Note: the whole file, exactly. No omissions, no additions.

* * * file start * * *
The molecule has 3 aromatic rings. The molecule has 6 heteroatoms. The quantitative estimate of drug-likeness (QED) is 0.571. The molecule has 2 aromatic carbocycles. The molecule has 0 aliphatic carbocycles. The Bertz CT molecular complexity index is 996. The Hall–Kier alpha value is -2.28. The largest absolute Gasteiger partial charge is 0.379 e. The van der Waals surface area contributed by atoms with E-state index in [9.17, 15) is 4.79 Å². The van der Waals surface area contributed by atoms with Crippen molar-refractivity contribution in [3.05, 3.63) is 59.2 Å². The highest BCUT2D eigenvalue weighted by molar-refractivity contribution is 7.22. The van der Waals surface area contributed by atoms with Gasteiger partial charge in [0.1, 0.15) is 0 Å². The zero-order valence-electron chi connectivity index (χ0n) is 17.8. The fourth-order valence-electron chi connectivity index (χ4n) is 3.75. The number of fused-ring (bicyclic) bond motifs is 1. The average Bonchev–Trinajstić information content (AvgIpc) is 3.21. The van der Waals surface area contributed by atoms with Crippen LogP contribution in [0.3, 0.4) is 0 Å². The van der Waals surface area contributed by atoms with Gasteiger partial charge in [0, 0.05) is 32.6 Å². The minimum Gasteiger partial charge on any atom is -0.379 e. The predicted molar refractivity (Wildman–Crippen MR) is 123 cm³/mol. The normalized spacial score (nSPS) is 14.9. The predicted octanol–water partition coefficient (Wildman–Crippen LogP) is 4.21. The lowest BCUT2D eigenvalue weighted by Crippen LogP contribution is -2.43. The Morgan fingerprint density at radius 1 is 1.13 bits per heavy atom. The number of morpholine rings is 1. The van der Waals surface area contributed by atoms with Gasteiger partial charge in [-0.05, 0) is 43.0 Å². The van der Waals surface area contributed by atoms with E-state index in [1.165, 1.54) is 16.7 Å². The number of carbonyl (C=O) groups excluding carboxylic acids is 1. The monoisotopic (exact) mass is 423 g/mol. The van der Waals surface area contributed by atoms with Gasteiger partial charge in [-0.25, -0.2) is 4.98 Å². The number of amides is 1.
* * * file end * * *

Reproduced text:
The molecule has 3 aromatic rings. The molecule has 6 heteroatoms. The quantitative estimate of drug-likeness (QED) is 0.571. The molecule has 2 aromatic carbocycles. The molecule has 0 aliphatic carbocycles. The Bertz CT molecular complexity index is 996. The Hall–Kier alpha value is -2.28. The largest absolute Gasteiger partial charge is 0.379 e. The van der Waals surface area contributed by atoms with E-state index in [9.17, 15) is 4.79 Å². The van der Waals surface area contributed by atoms with Crippen molar-refractivity contribution in [3.05, 3.63) is 59.2 Å². The highest BCUT2D eigenvalue weighted by molar-refractivity contribution is 7.22. The van der Waals surface area contributed by atoms with Gasteiger partial charge in [0.1, 0.15) is 0 Å². The zero-order valence-electron chi connectivity index (χ0n) is 17.8. The fourth-order valence-electron chi connectivity index (χ4n) is 3.75. The number of fused-ring (bicyclic) bond motifs is 1. The average Bonchev–Trinajstić information content (AvgIpc) is 3.21. The van der Waals surface area contributed by atoms with Crippen LogP contribution in [0.3, 0.4) is 0 Å². The van der Waals surface area contributed by atoms with Gasteiger partial charge in [0, 0.05) is 32.6 Å². The minimum Gasteiger partial charge on any atom is -0.379 e. The predicted molar refractivity (Wildman–Crippen MR) is 123 cm³/mol. The normalized spacial score (nSPS) is 14.9. The predicted octanol–water partition coefficient (Wildman–Crippen LogP) is 4.21. The lowest BCUT2D eigenvalue weighted by Crippen LogP contribution is -2.43. The Morgan fingerprint density at radius 1 is 1.13 bits per heavy atom. The number of morpholine rings is 1. The van der Waals surface area contributed by atoms with Gasteiger partial charge in [-0.05, 0) is 43.0 Å². The van der Waals surface area contributed by atoms with E-state index in [1.165, 1.54) is 16.7 Å². The number of carbonyl (C=O) groups excluding carboxylic acids is 1. The monoisotopic (exact) mass is 423 g/mol. The van der Waals surface area contributed by atoms with Gasteiger partial charge in [-0.25, -0.2) is 4.98 Å². The number of amides is 1.